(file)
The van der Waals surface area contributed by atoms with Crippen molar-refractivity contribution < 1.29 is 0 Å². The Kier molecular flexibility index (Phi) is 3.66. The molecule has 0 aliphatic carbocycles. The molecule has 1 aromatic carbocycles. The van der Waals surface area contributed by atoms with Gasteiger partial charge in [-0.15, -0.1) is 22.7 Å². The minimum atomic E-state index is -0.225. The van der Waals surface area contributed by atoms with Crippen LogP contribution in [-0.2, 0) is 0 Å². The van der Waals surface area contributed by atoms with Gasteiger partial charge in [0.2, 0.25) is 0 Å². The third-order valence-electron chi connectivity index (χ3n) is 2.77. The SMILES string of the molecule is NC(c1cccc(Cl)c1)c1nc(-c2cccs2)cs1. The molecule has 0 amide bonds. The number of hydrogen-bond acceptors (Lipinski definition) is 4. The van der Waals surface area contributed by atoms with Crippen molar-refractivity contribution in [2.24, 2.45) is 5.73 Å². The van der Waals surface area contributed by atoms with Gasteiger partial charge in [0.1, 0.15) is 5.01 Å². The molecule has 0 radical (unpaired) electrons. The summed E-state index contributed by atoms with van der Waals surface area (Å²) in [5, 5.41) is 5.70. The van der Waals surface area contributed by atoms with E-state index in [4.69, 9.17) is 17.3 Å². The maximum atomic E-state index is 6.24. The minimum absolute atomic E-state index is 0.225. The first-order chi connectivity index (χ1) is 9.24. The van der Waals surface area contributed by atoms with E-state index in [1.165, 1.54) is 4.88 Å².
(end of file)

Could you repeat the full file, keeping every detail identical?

The van der Waals surface area contributed by atoms with Crippen molar-refractivity contribution < 1.29 is 0 Å². The Kier molecular flexibility index (Phi) is 3.66. The molecule has 0 aliphatic carbocycles. The molecule has 1 aromatic carbocycles. The van der Waals surface area contributed by atoms with Gasteiger partial charge in [-0.15, -0.1) is 22.7 Å². The minimum atomic E-state index is -0.225. The van der Waals surface area contributed by atoms with Crippen LogP contribution in [-0.2, 0) is 0 Å². The van der Waals surface area contributed by atoms with Gasteiger partial charge in [0.2, 0.25) is 0 Å². The third-order valence-electron chi connectivity index (χ3n) is 2.77. The SMILES string of the molecule is NC(c1cccc(Cl)c1)c1nc(-c2cccs2)cs1. The molecule has 0 amide bonds. The number of hydrogen-bond acceptors (Lipinski definition) is 4. The van der Waals surface area contributed by atoms with Crippen molar-refractivity contribution in [2.24, 2.45) is 5.73 Å². The van der Waals surface area contributed by atoms with Gasteiger partial charge in [0.1, 0.15) is 5.01 Å². The molecule has 0 radical (unpaired) electrons. The summed E-state index contributed by atoms with van der Waals surface area (Å²) in [5, 5.41) is 5.70. The van der Waals surface area contributed by atoms with E-state index in [4.69, 9.17) is 17.3 Å². The maximum atomic E-state index is 6.24. The minimum absolute atomic E-state index is 0.225. The first-order chi connectivity index (χ1) is 9.24. The van der Waals surface area contributed by atoms with E-state index in [1.165, 1.54) is 4.88 Å².